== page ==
BT: Many people today say that they especially like Buddhism because of its emphasis on peace. They understand it as expressed by teachers like Dalai Lama or Thich Nhat Hanh. Does a Buddhist teacher have to be a pacifist?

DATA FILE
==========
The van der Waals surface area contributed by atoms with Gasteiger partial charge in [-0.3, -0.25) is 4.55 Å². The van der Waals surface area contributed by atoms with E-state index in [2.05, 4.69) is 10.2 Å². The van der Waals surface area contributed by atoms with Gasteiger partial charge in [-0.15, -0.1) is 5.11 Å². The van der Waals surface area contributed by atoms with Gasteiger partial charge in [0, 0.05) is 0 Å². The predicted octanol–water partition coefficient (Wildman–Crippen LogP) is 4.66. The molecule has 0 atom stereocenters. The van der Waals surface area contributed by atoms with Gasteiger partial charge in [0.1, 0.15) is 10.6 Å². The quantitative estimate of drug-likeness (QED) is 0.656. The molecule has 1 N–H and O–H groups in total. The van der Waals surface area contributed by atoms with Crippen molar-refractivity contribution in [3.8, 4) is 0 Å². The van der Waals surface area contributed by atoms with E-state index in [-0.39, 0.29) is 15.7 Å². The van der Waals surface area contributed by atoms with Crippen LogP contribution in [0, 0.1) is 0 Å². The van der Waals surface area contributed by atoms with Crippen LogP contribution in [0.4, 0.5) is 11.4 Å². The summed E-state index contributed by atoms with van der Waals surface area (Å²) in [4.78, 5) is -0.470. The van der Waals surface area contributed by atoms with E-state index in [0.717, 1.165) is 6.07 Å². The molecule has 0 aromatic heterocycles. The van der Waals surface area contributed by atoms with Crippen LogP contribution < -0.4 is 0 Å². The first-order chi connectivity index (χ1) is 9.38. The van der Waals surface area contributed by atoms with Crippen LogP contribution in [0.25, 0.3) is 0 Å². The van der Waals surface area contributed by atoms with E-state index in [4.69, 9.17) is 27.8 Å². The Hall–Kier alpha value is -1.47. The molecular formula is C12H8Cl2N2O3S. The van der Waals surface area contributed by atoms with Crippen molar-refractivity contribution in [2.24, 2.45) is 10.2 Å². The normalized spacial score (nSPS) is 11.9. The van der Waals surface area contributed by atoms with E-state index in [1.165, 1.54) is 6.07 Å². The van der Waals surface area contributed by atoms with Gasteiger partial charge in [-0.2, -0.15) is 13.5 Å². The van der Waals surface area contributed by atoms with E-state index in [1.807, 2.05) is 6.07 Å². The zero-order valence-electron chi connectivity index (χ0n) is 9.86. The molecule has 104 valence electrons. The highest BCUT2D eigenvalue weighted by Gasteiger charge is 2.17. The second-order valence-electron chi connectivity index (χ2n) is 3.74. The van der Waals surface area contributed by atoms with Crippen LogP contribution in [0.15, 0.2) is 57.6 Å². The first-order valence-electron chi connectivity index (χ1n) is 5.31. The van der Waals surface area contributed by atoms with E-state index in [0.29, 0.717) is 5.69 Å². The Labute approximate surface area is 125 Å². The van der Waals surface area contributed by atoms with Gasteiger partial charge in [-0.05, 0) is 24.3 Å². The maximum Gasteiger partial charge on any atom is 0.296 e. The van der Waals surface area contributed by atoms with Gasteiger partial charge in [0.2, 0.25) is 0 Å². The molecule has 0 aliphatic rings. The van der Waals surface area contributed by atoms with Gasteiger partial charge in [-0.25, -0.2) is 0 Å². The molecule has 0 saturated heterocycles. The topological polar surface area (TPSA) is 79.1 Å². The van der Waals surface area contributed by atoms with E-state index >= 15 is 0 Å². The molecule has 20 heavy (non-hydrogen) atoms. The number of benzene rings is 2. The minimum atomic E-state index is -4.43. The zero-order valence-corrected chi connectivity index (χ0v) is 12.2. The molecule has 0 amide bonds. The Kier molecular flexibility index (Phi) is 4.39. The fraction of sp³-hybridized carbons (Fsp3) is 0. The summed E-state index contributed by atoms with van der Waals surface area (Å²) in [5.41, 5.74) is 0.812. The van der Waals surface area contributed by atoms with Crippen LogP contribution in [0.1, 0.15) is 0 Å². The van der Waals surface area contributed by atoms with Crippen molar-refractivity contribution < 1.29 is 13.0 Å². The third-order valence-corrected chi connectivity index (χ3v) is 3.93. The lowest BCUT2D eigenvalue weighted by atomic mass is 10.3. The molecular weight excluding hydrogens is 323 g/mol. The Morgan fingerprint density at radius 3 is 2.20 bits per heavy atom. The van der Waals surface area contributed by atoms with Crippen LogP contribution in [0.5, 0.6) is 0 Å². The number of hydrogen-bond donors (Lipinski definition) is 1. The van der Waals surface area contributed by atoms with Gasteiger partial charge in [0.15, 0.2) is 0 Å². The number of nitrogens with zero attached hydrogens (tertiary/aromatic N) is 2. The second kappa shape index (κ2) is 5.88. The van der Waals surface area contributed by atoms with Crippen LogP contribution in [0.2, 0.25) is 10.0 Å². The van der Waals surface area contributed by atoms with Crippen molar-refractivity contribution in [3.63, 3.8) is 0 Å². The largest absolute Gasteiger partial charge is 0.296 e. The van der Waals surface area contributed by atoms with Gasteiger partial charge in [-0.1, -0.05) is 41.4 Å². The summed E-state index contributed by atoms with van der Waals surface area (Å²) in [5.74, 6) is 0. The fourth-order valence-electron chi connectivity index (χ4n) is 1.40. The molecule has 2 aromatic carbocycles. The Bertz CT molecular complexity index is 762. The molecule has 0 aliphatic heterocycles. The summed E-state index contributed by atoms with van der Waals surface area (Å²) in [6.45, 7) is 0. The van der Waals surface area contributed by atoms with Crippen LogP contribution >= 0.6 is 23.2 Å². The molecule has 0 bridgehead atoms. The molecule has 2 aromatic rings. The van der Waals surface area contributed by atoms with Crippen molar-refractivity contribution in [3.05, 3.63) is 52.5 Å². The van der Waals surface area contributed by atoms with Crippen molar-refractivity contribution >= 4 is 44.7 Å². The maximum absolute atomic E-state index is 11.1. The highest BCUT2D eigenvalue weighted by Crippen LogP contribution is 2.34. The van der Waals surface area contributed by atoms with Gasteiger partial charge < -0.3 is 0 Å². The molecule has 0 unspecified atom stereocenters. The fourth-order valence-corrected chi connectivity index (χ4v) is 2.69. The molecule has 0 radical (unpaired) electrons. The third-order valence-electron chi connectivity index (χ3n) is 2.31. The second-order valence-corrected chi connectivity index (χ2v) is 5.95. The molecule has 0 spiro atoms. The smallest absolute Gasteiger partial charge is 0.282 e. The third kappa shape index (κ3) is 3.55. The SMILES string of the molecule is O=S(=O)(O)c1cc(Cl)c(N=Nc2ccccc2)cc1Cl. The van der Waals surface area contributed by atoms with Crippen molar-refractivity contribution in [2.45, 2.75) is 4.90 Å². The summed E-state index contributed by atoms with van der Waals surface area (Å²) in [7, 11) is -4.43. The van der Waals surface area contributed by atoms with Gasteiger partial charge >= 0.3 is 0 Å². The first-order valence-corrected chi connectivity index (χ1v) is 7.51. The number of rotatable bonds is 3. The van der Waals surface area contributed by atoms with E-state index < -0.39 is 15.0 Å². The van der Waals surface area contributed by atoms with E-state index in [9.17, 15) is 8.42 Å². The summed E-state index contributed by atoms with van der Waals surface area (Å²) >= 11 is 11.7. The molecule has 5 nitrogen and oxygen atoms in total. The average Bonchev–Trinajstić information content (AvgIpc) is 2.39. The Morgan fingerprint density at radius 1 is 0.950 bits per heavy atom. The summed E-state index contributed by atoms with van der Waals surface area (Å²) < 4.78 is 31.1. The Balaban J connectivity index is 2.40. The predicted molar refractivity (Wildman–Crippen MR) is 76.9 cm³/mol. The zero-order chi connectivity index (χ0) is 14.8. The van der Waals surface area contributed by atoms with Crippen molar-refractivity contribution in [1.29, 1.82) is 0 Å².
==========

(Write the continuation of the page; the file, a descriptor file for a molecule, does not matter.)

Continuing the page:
Lama Ole: No, although the feeling of anger must definitely be out. At least to a Great Way Buddhist, there are causes worth protecting and fighting for. It is a question of emotional economy and common sense. Thomas Jefferson put it somewhat like this, "I learned the art of war so my children can farm and their children can study philosophy." Of course I share the above mentioned great teachers' wish to see a world where mildness is appropriate anywhere. In all honesty, however, I think they are wrong and that preaching a harmony, which only exists at religious meetings is misleading. I see great dangers in and around our soft and spoiled democratic countries. Islam and over-population often hand in hand, move ever closer, and if there is no willingness and foresight to protect our values, we will fall like earlier high cultures. This would be a vast step backward for humanity and is also unnecessary if decisive steps are taken now. By the way, if the Tibetan army had functioned, the Dalai Lama would certainly not have yielded to the Chinese aggressors. The weak parties are always for peace, at least until they can arm or re-arm. But peace without freedom is a jail for a German and a morgue for a Dane. For Americans it was often the reason to get on a ship or a covered wagon. There were never more posters for peace than earlier behind the Iron Curtain, with fat pigeons everywhere in the uniform gray-blue color of socialism.